Poetry. As its title suggests, the poems in Hilary Sallick's ASKING THE FORM raise questions about and through form: If I place my trust in form, where will it take me and how can its meaning grow? What connections can I discover by asking the form? A milkweed pod, the human body, time itself are all subjects and forms under consideration, and the poems experiment with the sonnet, villanelle, pantoum, and other traditional forms as well. The collection ranges widely in theme, from children and relationships to art and nature; and in setting, from small interiors to large vistas, from New England to Texas. The voice that arises through these poems, at times intimate, at times cool, is distinct.
"With a watercolorist's perception of how the eye sees and a musician's feel for the shape of sound, Hilary Sallick pulls the reader in close in ASKING THE FORM. The poems unfold quietly, unerringly, through the accumulation of subtle observation and depth of insight. In 'Watercolor at Long Pond,' she writes that 'The coming and going the here / and not here intertwine,' and her ability to capture flux is an essential part of her gift. She trusts the reader to journey with her, to contemplate alongside her, and to explore with her the contours of the inner and outer, the irreplaceable moments of a life."—Jennifer Barber
"I very much admire the beauty, depth and intensity of this collection, in which Hilary Sallick takes the materials of daily life and shapes them into profound meditations on life itself. The book's first poems consider the various containers that enclose us; a later group brings us painfully close to the experiences of a dying man. The title poem, a sonnet sequence, reflects on making art in the midst of one's life, as Sallick continues to work on the sonnet, 'this sieve, with water running through,' while both grounded and interrupted by her small son's hands, 'red with cold, shaped for impatient understanding.' ASKING THE FORM's authentic questioning is only equaled by the skill and grace of its poetry."—Susan Donnelly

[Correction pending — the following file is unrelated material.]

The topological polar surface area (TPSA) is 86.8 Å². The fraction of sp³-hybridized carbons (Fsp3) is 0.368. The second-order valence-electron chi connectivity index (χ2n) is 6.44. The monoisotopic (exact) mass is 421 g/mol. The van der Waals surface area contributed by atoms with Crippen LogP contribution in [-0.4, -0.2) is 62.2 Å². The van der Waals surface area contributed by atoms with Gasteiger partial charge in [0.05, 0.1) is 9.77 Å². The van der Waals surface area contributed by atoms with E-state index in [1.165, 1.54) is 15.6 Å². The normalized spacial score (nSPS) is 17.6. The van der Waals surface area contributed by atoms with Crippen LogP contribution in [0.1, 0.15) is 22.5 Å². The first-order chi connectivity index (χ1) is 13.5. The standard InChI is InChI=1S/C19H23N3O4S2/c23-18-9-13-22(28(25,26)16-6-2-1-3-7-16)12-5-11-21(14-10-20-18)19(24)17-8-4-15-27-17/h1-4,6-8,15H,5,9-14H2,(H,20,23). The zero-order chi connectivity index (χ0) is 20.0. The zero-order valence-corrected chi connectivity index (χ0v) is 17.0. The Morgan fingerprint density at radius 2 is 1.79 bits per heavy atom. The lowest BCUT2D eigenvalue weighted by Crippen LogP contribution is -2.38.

Hilary Sallick's ASKING THE FORM is a wise and beautiful exploration of the poet's perennial question—where to begin? The poems are like little rooms of meditation where one ponders the pointillist nature of the creative impulse-the gathering, the listing, the organizing, the chronicling that must somehow be shaped into coherence and revelation. However, as I read the poems again, I began to understand that these are also the revelation! These are the paths leading to the poem! This is the wonderful work that Sallick performs in ASKING THE FORM. The well-wrought organicism of these poems puts one in the mind of Aristotle's notion of entelechy: that there is something in an organism that knows what it must become—but at each point of its becoming it is surprised by what it is! And these poems are surprising, for they are of a writer being written—being shaped into being by her own need and urge and breath. The poems in Sallick's ASKING THE FORM, are not just sculpted scripts for the page—they are also made for the ear and the mouth! Sallick's phrasings need to be heard aloud, and are a joy to speak. And so the reader, transformed as listener, finds another form of pleasure: music."—Regie Gibson
Poet and educator Hilary Sallick lives and works in Somerville, MA, where she and her husband raised their two children. She teaches reading and writing to adult learners and serves as vice-president of the New England Poetry Club. Her longtime interest in the potential of poetry to build community and to foster deep learning grounds all her work. Her chapbook, Winter Roses, was published in 2017. ASKING THE FORM is her first full-length collection.Author City: SOMERVILLE, MA USA